By Avi Singh [Twitter]
If you want to look for trends based on weekday (Sunday…Saturday) or month-of-the-year seasonality (January…December), Cycle Plots can be a potent visualization tool. Some clever folks thought of this back in 1978, but my education on cycle plots has been from Naomi Robbins’ excellent paper. This question was asked during one of our Q&A sessions for the Online Class (Next Class scheduled for Aug 3-4). In this post I’ll discuss the Cycle Plot and then we would build it step by step using Power Pivot. Here is the end result we will achieve (animated gif):
Cycle Plot showing Weekday values for each Week Number and the Average. A slicer also lets the user select the weekday chart should start at
Looking for Periodic Trends
We’ll use sample data showing eight weeks worth of web traffic and we are looking for trends based on the weekday (Sunday…Saturday).
Try 1: We might plot Visitors by Weekday. While this does show the overall pattern of visitors across weekdays, we have no information of how visitor count is changing over those eight weeks.
Try1: No information on how visitors trend changes over the eight weeks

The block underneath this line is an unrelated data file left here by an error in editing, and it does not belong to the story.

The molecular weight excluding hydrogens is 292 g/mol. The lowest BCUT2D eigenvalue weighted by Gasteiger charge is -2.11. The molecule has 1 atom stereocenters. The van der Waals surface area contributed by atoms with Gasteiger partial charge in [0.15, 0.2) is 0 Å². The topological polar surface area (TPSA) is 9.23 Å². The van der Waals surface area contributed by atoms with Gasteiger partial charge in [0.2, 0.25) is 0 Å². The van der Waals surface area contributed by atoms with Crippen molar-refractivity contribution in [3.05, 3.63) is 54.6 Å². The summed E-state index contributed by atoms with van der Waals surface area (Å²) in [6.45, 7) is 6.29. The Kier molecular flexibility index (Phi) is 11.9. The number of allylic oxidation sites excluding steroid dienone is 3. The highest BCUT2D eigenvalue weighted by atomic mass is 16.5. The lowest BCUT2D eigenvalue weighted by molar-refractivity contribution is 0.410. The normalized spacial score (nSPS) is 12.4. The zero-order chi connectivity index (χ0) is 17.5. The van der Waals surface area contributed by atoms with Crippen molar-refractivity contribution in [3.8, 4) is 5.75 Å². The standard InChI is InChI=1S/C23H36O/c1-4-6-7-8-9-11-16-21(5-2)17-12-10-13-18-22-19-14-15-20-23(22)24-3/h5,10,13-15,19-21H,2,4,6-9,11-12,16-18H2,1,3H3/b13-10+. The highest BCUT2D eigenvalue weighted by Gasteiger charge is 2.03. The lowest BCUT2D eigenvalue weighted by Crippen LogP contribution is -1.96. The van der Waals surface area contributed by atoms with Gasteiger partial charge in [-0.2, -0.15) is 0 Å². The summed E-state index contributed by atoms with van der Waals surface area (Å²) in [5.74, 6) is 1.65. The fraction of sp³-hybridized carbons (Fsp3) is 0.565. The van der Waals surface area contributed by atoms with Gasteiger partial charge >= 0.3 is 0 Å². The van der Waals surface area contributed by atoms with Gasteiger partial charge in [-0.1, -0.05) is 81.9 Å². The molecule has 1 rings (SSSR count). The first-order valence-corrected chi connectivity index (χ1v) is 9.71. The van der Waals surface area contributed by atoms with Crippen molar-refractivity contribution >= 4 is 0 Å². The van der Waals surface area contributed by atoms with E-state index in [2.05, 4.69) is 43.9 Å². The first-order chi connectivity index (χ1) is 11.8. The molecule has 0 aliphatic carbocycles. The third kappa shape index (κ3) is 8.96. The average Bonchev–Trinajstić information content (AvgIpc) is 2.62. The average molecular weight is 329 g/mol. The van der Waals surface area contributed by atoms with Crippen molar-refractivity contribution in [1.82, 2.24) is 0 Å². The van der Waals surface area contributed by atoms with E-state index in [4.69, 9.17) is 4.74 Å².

Try 2: We can plot visitors by date. This shows a trend over time and the cyclical pattern is apparent. However, it is hard to track the performance of a single weekday, say Monday over the eight weeks.
Try 2: Hard to track a single weekday (say Monday) over the eight weeks
Try 3: We plot by weekday but add Weeknum as a series. This has a lot of information coded in the graph, but that is also the problem. Viewer is overwhelmed and it is hard to look for the patterns we want to see.
Try 3: A little too much information
A Cycle Plot would show data for each weekday broken by the Weeknum. With the same data now rendered as Cycle Plot, you can see the trend for each weekday and see them in relation with other weekdays. Insights just start hitting you on the head!
1) Friday is the peak traffic day and Mon/Tue are the low traffic days.
2) Thu shows strong growth, especially in the recent weeks
3) Fri shows steady growth
4) Sunday shows a gradual decline (except for last week) and may need closer monitoring